Downsizing House - Tax query and advice?

16
Posted 25th JulEdited by:"MarioMan"
So e.g

If a house was purchased for around £80k a few decade ago and is now worth £300k at today value. If I were to sell that house for £300k and downsize and buy a new house for £150k.

The house was let out for rent for a year.



Would I be liable to pay any taxes or CGTs, on the £150k Profit?


Thank you
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16 Comments
Not if its your main residence you are selling.
m4rmite25/07/2020 15:43

https://www.gov.uk/tax-sell-home


  • you have one home and you’ve lived in it as your main home for all the time you’ve owned it
  • you have not let part of it out


The house was let out for rent, for a year
I believe (but not certain because yours was for a short period) if you have rented out the property you’ll have to pay CGT which will be on the profit of £220k if you bought it for £80k and are selling for £300k. 28% of £220k you’ll owe the tax man (£61600), minus some smart moves by your accountant. Recently had to pay this horrendous tax myself which personally I think is a joke. There are rumours of it increasing to fall in line with income tax rates of up to 45%.

theguardian.com/mon…rty It gets very confusing in a situation like yours. Speak to an accountant to get them to work out how much you’d pay.
Edited by: "Kratos69" 25th Jul
you have to declare to HMRC capital gains and the one year that is let out will be taken into account in the calculation as well as how long you have lived there yourself. there are allowances because you had lived there, and if the let length is quite short in comparison to how long you live there yourself, then the allowances will be more than the capital gains tax on the let length.

all the details are on HMRC website.
Not sure its a great idea to be asking for CGT advice on HUKD. You'd be better off paying an accoutant £500 to help you.
ArcadeAssassin25/07/2020 15:42

Not if its your main residence you are selling.


You don't get letting relief anymore so the apportioned gain made during the year of letting probably will be chargeable to CGT.
Kratos6925/07/2020 16:06

I believe (but not certain because yours was for a short period) if you …I believe (but not certain because yours was for a short period) if you have rented out the property you’ll have to pay CGT which will be on the profit of £220k if you bought it for £80k and are selling for £300k. 28% of £220k you’ll owe the tax man (£61600), minus some smart moves by your accountant. Recently had to pay this horrendous tax myself which personally I think is a joke. There are rumours of it increasing to fall in line with income tax rates of up to 45%.https://www.theguardian.com/money/2014/aug/21/capital-gains-tax-on-let-property It gets very confusing in a situation like yours. Speak to an accountant to get them to work out how much you’d pay.


The CGT would only be chargeable on the whole profit if it was never his PPR. If he has lived in the property he'd probably qualify for PRR on the gain made during that time, plus the last 9 months of ownership regardless.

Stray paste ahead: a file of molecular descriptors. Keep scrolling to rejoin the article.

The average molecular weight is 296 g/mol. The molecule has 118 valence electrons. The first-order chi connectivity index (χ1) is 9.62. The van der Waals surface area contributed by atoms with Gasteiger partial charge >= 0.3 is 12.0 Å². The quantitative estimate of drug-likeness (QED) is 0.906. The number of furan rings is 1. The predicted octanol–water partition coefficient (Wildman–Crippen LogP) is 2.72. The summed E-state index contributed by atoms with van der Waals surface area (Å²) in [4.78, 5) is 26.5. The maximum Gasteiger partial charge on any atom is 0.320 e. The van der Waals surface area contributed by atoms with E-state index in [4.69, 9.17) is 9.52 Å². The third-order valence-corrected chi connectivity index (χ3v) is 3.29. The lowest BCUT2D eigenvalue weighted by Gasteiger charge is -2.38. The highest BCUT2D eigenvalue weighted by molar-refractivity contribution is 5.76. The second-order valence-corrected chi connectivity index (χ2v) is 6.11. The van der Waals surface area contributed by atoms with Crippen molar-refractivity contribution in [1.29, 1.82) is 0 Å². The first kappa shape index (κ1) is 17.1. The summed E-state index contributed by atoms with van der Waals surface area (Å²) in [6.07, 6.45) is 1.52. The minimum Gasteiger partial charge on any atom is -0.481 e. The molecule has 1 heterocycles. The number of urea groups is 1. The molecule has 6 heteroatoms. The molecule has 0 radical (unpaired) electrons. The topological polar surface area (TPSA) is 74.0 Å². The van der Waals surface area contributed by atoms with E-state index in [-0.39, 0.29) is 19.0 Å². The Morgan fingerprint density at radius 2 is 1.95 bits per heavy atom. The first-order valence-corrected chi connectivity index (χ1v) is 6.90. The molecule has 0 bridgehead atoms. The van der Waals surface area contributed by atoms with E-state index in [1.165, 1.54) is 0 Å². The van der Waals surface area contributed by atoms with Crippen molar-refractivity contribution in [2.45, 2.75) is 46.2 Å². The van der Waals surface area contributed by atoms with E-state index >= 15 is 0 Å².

Edited by: "nag_sup" 25th Jul
nag_sup25/07/2020 17:24

You don't get letting relief anymore so the apportioned gain made during …You don't get letting relief anymore so the apportioned gain made during the year of letting probably will be chargeable to CGT.



Cheers but I answered the Op when the original question was two lines about difference in purchase price and sale price. There was no mention of rent or anything extra that has been added.
ArcadeAssassin25/07/2020 17:30

Cheers but I answered the Op when the original question was two lines …Cheers but I answered the Op when the original question was two lines about difference in purchase price and sale price. There was no mention of rent or anything extra that has been added.


Ahh ok. Wasn't saying you were wrong, just trying to help
nag_sup25/07/2020 17:26

The CGT would only be chargeable on the whole profit if it was never his …The CGT would only be chargeable on the whole profit if it was never his PPR. If he has lived in the property he'd probably qualify for PRR on the gain made during that time, plus the last 9 months of ownership regardless.


Yeah what I said was probably wrong and my own CGT was a much simpler thing to work out even though an accountant did it. I’d definitely recommend just hiring one.
Kratos6925/07/2020 17:35

Yeah what I said was probably wrong and my own CGT was a much simpler …Yeah what I said was probably wrong and my own CGT was a much simpler thing to work out even though an accountant did it. I’d definitely recommend just hiring one.


Makes sense, you pay £500 for decades of experience and peace of mind that you haven't underpaid CGT.
nag_sup25/07/2020 17:44

Makes sense, you pay £500 for decades of experience and peace of mind that …Makes sense, you pay £500 for decades of experience and peace of mind that you haven't underpaid CGT.


Especially in OPs position, I wouldn’t know where to start.
Did you declare the rental income to hmrc when you rented it out?
Wadda25/07/2020 20:55

Did you declare the rental income to hmrc when you rented it out?


Yes
Did you own another house at the time it was rented Out?

this website has a example of how the cat will be worked out. Scroll down To How letting relief works in 2019-20
which.co.uk/mon…00f
Edited by: "Wadda" 25th Jul
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